The Real Election Loser: Decorum

Mehk Sethi

Among the many factors that contribute to our great democracy, one of the most important is decorum. People, specifically politicians, can have completely different views but still interact with each other in a civil manner and collaborate to make our country a better place to live. However, recently, specifically in this past election, manners and cooperation seemed to be extremely rare.

This is the first election in recent history, in which the two major party nominees did not call and congratulate each other for obtaining their respective party nominations. Moreover, people were shocked when the two major party candidates shook hands, and the audience actually laughed when someone asked them to name something positive about the other at the second debate. The toxic atmosphere of this election did not stop there though; when the candidates were not constantly interrupting each other, they were fighting like toddlers over who would be a puppet in the White House.

However, it was not always like this. There was a time when the public would shame presidential candidates for checking their watches at a debate, as they did with George H. W. Bush in 1992, or for sighing, as they did with Al Gore in 2000, or for having a frustrated expression, as they did with George W. Bush in 2004.

Now, the bar has been lowered a lot; one candidate openly threatened to send the other to jail if elected, and the other called the supporters of that candidate a “basket of deplorables.” In 2009, President Obama compared his poor bowling skills to the Special Olympics and was forced to apologize, and now, a major party candidate mocked a disabled reporter, didn’t apologize, and it was completely acceptable. In 2014, President Obama saluted marines with coffee in his hand, and it was seen as a sign of the utmost disrespect; this election season, a major party candidate criticized the family of a Muslim American soldier killed by a suicide bomber in Iraq and claimed John McCain not a war hero because he was captured, and it was just another day in the gloomy election.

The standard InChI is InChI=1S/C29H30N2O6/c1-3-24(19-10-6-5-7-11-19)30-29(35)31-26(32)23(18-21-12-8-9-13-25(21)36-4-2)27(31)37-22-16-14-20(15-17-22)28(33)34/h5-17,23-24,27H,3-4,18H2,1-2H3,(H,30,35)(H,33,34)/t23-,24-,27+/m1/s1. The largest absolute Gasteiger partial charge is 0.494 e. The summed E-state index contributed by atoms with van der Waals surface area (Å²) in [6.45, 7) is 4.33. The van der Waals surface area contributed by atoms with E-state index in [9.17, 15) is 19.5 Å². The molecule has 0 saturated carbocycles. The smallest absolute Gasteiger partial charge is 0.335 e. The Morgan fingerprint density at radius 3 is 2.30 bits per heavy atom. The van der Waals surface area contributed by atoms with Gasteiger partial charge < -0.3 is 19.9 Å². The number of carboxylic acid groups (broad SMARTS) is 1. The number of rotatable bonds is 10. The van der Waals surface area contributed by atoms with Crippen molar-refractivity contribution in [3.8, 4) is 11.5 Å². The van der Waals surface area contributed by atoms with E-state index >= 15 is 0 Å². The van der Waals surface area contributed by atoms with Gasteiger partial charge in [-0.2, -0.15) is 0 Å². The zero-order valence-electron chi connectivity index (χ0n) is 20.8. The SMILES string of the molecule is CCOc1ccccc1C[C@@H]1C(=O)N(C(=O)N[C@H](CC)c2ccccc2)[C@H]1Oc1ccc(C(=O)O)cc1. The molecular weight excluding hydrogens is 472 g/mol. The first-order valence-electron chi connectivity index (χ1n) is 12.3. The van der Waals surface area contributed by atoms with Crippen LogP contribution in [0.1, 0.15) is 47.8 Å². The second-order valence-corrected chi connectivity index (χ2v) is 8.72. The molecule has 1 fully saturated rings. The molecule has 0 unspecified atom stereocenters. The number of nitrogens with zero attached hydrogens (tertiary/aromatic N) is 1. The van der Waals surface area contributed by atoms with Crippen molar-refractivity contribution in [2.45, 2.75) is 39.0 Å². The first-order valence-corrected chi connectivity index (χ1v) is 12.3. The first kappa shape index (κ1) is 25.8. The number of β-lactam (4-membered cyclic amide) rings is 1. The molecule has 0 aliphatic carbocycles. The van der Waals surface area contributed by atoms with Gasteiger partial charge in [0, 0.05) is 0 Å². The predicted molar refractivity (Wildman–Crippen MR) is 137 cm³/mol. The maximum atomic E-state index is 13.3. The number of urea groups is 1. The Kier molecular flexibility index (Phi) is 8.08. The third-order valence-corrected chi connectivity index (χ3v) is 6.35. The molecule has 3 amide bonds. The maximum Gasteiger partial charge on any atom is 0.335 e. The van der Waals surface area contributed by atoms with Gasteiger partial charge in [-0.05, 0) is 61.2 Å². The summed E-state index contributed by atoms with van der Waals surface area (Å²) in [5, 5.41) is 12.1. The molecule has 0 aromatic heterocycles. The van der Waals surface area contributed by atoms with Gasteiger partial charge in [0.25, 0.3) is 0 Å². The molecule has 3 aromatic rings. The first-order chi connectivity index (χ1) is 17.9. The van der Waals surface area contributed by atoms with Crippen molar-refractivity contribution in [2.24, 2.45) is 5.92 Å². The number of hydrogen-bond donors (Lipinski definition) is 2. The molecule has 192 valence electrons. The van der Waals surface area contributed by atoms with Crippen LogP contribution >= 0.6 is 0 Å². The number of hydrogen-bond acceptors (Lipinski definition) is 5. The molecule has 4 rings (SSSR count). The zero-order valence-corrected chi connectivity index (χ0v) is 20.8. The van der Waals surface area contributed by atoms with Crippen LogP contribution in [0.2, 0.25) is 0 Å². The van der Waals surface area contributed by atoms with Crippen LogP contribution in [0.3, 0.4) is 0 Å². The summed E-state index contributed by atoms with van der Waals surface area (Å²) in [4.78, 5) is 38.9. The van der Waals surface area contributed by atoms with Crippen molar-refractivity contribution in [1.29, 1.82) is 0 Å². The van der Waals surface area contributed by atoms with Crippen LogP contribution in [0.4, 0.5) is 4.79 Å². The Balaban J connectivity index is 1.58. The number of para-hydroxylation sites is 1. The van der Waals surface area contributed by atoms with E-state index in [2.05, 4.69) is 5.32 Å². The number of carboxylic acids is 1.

This overwhelming negativity and lack of etiquette has also spread to social media, where one candidate suggested watching a former Miss Universe’s sex tape, which was proven to be fake, and to other branches of the government, where Justice Ruth Bader Ginsburg crossed the line and called one candidate a “faker” with “no consistency” who “really has an ego.”

With the election a thing of the past, many are concerned that the behavior exhibited during it will become the new normal; however it is clear that what is most needed at this time is the return of civility into politics.